Fifteen years later I still find this ridiculous. The benefits of reading don't come solely from reading novels and other works of fiction. Nonfiction also enriches our reading lives and can be very fun to read! My college boyfriend was not a reader, despite the fact that his mom was a librarian who kept a steady supply of books in the house. This wasn't because he didn't like to read, but that he hadn't yet found what he did like to read. It turned out that his literary interests veered more towards humorous memoirs, popular science, and books about American politics that featured a strong narrative voice. For him, it took discovering nonfiction to really grasp the concept of reading "for fun."
Classifying fiction as "fun" and nonfiction as "work" does a disservice to readers. If you haven't dipped your toe into the pool of nonfiction recently, then try picking one up on your next trip to the library or bookstore. I find nonfiction easier to read in small chunks because there aren't generally cliffhangers at the end of the chapters, so it is perfect reading material for a busy schedule. Here are a few of my favorite works of interesting, informative, and amusing nonfiction that are great additions to any summer reading list:
Dry Storeroom No. 1: The Secret Life of the Natural History Museum by Richard Fortey
Have you ever wanted to know what it is like working as a researcher in a large museum? Trilobite expert Richard Fortey takes readers through the Natural History Museum in London with fascinating stories about the history of the natural world, gossip about what happens behind the museum doors, and a love of learning that will make you care more about fossilized creatures than you ever thought possible.
Country Matters: The Pleasures and Tribulations of Moving from a Big City to an Old Country Farmhouse by Michael Korda
If you have ever daydreamed about moving to a picturesque farm where you could drink summer cocktails on the front porch while surveying your land and livestock, then this is the book for you. This memoir about country living is not all sunshine and rainbows, but that makes it all the more endearing. In every chapter they face a new issue, sometimes with the house, other times with the neighbors, but always with wit and charm.
Shut Up, I'm Talking: And Other Diplomacy Lessons I Learned in the Israeli Government by Gregory Levey
Do you ever wonder what it is like to be a diplomat? In this humorous memoir, a Canadian finds himself working as a speechwriter for the Israeli Mission to the United Nations where nothing ever really seems to run smoothly. There are the daily issues, like trying to decipher the screams coming from the library down the hall, as well as panic-inducing moments, such as when he is the only Israeli representative at a vote on nuclear proliferation and has to ask the United States how he is supposed to vote. It is a fascinating insight into diplomacy and politics in the Middle East, and is wrapped up in a narrative that will keep you laughing.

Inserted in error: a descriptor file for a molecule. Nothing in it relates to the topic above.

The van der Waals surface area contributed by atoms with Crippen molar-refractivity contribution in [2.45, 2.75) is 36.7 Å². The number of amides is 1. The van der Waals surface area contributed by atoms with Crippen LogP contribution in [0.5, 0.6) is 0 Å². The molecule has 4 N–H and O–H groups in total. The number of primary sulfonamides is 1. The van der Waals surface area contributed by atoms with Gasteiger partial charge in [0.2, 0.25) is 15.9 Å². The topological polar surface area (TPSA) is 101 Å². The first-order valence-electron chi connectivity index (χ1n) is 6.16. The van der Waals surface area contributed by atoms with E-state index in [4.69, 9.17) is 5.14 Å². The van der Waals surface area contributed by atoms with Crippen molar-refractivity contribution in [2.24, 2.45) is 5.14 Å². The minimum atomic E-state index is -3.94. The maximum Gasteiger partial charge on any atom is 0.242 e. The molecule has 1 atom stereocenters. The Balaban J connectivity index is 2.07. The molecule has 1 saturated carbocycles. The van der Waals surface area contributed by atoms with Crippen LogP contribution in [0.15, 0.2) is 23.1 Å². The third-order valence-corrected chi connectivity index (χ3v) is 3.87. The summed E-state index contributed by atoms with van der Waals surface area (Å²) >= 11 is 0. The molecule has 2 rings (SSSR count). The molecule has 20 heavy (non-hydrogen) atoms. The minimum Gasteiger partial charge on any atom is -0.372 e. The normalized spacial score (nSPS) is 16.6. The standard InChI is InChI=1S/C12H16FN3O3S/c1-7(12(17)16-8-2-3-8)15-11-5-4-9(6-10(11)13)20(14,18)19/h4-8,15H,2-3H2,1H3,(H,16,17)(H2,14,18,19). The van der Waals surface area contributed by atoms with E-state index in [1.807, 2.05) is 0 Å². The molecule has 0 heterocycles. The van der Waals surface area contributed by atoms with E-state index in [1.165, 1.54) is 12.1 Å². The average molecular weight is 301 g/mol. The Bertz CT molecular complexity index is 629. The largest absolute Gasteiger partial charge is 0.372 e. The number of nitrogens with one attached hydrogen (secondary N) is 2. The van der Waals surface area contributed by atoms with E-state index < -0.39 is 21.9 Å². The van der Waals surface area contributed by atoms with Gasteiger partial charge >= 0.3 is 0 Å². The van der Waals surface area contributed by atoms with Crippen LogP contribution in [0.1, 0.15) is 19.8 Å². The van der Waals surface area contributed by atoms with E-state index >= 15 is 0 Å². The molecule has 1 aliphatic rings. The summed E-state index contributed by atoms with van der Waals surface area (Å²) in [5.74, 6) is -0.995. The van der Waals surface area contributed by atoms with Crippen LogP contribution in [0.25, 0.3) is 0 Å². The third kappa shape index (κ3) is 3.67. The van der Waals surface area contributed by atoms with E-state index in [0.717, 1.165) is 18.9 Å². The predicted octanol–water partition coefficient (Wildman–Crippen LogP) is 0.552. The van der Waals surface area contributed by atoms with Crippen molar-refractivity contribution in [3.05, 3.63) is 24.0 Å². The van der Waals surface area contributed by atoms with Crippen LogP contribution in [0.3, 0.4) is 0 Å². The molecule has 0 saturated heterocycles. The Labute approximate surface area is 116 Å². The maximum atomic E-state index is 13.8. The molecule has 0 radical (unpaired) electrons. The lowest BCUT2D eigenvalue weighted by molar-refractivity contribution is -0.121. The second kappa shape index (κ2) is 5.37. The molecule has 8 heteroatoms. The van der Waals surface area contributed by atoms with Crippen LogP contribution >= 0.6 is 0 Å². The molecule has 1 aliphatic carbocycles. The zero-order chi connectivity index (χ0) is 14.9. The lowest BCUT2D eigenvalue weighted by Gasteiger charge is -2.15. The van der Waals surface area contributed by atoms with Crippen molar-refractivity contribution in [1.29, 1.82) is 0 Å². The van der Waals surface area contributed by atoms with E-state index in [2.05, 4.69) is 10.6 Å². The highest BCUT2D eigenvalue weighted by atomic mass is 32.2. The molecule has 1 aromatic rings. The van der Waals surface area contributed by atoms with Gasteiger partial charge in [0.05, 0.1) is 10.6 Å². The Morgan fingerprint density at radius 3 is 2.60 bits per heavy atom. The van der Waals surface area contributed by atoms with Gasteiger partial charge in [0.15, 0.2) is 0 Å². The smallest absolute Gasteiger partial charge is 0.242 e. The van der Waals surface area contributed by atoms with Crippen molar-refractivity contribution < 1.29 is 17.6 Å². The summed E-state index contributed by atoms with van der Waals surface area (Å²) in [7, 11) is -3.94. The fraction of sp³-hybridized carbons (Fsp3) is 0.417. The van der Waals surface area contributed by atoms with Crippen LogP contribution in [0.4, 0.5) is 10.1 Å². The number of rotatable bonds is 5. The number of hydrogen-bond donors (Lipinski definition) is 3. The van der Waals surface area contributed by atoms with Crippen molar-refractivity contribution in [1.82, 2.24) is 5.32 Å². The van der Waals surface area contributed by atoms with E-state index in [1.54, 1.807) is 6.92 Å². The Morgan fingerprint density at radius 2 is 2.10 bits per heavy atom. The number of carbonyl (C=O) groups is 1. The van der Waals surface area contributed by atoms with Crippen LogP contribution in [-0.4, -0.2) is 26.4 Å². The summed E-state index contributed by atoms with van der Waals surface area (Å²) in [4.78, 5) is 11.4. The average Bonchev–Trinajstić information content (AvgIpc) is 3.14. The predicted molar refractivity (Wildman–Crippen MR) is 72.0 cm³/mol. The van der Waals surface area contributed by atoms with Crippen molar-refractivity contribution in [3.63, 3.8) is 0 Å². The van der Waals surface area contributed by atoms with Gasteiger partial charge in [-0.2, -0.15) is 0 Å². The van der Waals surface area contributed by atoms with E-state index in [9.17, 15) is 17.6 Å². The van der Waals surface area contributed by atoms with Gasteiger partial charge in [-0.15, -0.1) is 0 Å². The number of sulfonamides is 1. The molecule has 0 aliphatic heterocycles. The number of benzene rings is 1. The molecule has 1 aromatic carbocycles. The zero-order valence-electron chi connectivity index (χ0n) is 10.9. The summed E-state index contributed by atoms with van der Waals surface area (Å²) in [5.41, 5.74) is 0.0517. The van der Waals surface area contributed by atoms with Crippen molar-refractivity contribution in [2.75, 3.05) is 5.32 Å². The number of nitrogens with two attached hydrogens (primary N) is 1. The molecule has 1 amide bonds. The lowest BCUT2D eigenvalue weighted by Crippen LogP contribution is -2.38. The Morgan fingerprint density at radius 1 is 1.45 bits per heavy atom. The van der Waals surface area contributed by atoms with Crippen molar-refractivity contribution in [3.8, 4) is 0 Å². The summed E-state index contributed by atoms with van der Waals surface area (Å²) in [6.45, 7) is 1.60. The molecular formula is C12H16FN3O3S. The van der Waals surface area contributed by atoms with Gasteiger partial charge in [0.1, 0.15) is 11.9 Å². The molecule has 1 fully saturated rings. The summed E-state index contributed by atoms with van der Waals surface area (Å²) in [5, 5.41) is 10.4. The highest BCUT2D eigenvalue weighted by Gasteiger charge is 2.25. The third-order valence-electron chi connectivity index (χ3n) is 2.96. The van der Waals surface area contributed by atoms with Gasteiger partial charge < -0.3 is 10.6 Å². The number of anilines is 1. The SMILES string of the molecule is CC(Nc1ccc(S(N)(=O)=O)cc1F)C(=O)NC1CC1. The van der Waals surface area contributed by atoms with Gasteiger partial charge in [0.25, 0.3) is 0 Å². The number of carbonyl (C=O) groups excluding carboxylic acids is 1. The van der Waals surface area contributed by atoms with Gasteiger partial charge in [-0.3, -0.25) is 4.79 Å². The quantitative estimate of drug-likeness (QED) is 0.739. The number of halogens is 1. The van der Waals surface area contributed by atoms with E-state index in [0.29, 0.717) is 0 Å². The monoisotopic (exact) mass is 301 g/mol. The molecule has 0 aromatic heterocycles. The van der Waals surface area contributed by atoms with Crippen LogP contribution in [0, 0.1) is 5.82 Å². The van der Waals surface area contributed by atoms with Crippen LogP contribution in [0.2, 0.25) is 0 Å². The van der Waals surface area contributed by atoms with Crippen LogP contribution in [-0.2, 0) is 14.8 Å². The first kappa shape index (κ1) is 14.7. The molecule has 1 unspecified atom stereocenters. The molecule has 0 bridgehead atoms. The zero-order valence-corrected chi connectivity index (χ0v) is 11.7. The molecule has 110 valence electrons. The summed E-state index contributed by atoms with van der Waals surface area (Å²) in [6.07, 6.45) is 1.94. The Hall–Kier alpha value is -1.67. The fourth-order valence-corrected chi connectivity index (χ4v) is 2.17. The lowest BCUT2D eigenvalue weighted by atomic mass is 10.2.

War Is a Force That Gives Us Meaning by Chris Hedges
I realize that this list is getting a little heavy on the memoirs, but the tone of this book is quite different from the others. Chris Hedges is a longtime war correspondent and this book is part memoir, part philosophy on war. He weaves his own experiences and the stories of the people he met in war zones into a meditation on what it means to go to war and how it affects those who live through it. It is a relatively short read, but will stay in your thoughts after you finish.
Before European Hegemony: The World System A.D. 1250-1350 by Janet L. Abu-Lughod
This book was originally assigned to me my freshman year of college, but not in its entirety. The parts I initially read were so compelling that I consumed the book cover to cover over the following winter break. My K-12 education did not have a lot of focus on world history and what little we did cover was focused pretty squarely in Europe. This book looks east and uses the trade routes of the time to discuss politics, economics, and trends of the time. There are plenty of maps so you don't have to keep an atlas handy while reading and the narrative is quite compelling. Though I hesitate to compare its readability to a novel (which seems to be the en vogue way of saying a work of nonfiction is "fun" to read), it is a work that is engrossing. I reread it on a regular basis because it is packed with interesting tidbits about a time period and area that I know less about than I should.